I’ve seen this novel compared to Sing, Unburied, Sing, another fantastic novel by one of my favorite southern writers. For all of its merits as a love story, An American Marriage is also a portrait of the earth-and-time traveling relationships we have with our biological and chosen parents, whose journeys so often dictate our own. Celestial, Roy, and their “best man” Andre are haunted by their parents’ infidelities and blended families, and bring these ghosts into their own lives, much like Jojo’s apparitional companions in Ward’s (second!) National Book Award winner.
Like Ward, Tayari Jones is an author people deem part of the “New South,” while her newest novel features a prison in the historied Deep South. I think it’s telling that both books shed light on the carceral experience by showing how quickly, how willingly, we leave the old behind. Jones’ novel is mostly set in her hometown of Atlanta, but its emotional crux is in such an abandoned place, Eloe, Louisiana. It reminds me of Ward’s idea in Men We Reaped, of the rural, familial South being a place that always pulls you back. For better or worse, Celestial, Roy, and Andre are pulled back to Roy’s small hometown, which, by foil, has shaped their concepts of mobility and the New South as much as Atlanta. Jones captures Roy’s pride in “moving on” alongside the richness of those he has “left behind,” who have made him who he is, and continue to sustain him after Atlanta has forgotten his name. I thought about my Sunday School lessons in Ecclesiastes, about how the New South lives in the shadow of the Old. In Atlanta, as in Eloe, there is nothing new under the sun.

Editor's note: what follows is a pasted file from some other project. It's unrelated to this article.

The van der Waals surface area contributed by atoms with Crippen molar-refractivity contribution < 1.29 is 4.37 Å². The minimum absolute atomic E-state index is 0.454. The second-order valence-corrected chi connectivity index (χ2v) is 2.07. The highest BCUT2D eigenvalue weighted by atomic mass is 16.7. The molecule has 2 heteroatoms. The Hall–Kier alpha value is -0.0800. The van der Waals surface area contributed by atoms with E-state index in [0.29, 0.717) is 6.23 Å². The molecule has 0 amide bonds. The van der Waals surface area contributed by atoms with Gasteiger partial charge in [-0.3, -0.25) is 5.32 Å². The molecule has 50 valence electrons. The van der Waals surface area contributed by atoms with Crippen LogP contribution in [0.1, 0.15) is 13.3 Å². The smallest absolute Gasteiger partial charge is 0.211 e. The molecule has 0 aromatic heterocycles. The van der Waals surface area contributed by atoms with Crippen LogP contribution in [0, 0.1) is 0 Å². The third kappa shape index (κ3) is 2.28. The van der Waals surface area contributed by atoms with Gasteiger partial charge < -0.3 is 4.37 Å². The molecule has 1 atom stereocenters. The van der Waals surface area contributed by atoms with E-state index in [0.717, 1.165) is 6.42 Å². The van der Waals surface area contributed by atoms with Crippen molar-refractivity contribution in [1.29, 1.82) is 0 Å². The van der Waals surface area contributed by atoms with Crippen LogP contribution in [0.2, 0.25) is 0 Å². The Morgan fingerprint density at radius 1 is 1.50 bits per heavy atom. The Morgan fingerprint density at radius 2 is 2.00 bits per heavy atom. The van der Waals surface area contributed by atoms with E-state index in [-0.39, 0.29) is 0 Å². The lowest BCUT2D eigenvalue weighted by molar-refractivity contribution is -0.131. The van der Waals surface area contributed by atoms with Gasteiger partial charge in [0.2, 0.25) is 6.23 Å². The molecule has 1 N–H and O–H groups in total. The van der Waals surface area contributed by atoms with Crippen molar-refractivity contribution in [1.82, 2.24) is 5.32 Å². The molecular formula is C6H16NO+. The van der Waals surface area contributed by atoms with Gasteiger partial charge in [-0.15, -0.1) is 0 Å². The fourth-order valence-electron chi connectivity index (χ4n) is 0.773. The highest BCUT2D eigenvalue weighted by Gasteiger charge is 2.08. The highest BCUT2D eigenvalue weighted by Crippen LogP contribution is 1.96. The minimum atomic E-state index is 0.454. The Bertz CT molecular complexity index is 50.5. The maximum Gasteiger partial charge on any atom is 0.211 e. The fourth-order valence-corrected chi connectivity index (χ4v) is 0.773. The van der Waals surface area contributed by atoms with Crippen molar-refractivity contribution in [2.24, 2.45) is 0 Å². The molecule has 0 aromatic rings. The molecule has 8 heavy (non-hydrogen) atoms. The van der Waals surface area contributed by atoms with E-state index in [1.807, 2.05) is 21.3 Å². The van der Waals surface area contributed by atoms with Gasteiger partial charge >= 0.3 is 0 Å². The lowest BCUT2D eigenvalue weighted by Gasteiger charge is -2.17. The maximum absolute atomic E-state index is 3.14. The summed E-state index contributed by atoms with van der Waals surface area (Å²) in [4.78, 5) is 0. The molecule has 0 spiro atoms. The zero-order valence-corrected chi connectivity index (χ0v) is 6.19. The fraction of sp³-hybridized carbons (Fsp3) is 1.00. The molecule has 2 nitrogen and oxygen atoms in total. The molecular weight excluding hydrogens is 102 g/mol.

In her novel, Jones also shares some stunning revelations about the real-life implications of consent, perhaps fitting given her main character’s “crime,” and incredibly timely given the whiteness of our national conversation about sexual assault. Throughout the novel, Roy “lives his life due to the vast generosity of women,” so much so that he comes to take it without sanction. He feels most entitled to the self-sabotaging loyalty of his wife, perhaps the most impressive character in the novel.
I don’t think it’s an exaggeration when I say that everyone will want to read about Celestial for at least five more books. She exudes that peculiar brand of convention and progressivism all Spelmanites balance like toddlers on their hip, her human-scale contradictions a rare trait for black female characters. We have so many books about women who are irreverent, but so few about women who are irreverent and still steeped in communal tradition. Celestial is highly independent, easily irritated, but also stubbornly long-suffering—in her own way, she fights for a marriage she’s not even sure she wants. Your jaw will drop not from her revelations, but from how precisely she identifies her circumstances. It’s proof that no one can critique something—marriage, fidelity, her alma mater—like a woman who loves it.